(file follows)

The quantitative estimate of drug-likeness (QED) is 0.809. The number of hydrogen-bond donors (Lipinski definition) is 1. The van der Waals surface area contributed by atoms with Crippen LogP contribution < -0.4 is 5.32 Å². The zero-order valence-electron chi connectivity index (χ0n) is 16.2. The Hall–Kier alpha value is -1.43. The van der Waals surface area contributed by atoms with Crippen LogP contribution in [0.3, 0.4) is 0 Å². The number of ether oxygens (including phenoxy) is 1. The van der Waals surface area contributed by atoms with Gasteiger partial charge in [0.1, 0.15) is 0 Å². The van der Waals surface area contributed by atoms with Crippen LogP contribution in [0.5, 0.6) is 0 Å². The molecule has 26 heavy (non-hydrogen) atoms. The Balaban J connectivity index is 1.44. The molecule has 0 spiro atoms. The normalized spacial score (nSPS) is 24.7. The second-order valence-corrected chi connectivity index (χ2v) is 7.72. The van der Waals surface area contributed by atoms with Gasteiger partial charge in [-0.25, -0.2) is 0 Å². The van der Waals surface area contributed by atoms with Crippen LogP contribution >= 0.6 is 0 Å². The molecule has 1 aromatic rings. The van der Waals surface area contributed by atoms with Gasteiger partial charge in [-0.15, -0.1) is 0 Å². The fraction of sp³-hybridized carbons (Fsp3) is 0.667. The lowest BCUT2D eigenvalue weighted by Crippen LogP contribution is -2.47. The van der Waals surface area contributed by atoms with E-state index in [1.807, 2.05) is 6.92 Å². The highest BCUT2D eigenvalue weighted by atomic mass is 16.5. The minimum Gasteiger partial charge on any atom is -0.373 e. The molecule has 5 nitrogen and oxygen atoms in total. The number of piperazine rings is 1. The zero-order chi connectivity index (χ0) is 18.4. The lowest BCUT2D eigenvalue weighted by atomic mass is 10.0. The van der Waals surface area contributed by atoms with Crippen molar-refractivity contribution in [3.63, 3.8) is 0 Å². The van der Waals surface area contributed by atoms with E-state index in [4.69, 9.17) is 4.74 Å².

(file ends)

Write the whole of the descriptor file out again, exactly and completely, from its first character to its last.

The quantitative estimate of drug-likeness (QED) is 0.809. The number of hydrogen-bond donors (Lipinski definition) is 1. The van der Waals surface area contributed by atoms with Crippen LogP contribution < -0.4 is 5.32 Å². The zero-order valence-electron chi connectivity index (χ0n) is 16.2. The Hall–Kier alpha value is -1.43. The van der Waals surface area contributed by atoms with Crippen LogP contribution in [0.3, 0.4) is 0 Å². The number of ether oxygens (including phenoxy) is 1. The van der Waals surface area contributed by atoms with Gasteiger partial charge in [0.1, 0.15) is 0 Å². The van der Waals surface area contributed by atoms with Crippen LogP contribution in [0.5, 0.6) is 0 Å². The molecule has 26 heavy (non-hydrogen) atoms. The Balaban J connectivity index is 1.44. The molecule has 0 spiro atoms. The normalized spacial score (nSPS) is 24.7. The second-order valence-corrected chi connectivity index (χ2v) is 7.72. The van der Waals surface area contributed by atoms with Gasteiger partial charge in [-0.25, -0.2) is 0 Å². The van der Waals surface area contributed by atoms with Crippen LogP contribution >= 0.6 is 0 Å². The molecule has 1 aromatic rings. The van der Waals surface area contributed by atoms with Gasteiger partial charge in [-0.15, -0.1) is 0 Å². The fraction of sp³-hybridized carbons (Fsp3) is 0.667. The lowest BCUT2D eigenvalue weighted by Crippen LogP contribution is -2.47. The van der Waals surface area contributed by atoms with E-state index in [1.807, 2.05) is 6.92 Å². The highest BCUT2D eigenvalue weighted by atomic mass is 16.5. The minimum Gasteiger partial charge on any atom is -0.373 e. The molecule has 5 nitrogen and oxygen atoms in total. The number of piperazine rings is 1. The zero-order chi connectivity index (χ0) is 18.4. The lowest BCUT2D eigenvalue weighted by atomic mass is 10.0. The van der Waals surface area contributed by atoms with Crippen molar-refractivity contribution in [3.63, 3.8) is 0 Å². The van der Waals surface area contributed by atoms with E-state index in [4.69, 9.17) is 4.74 Å².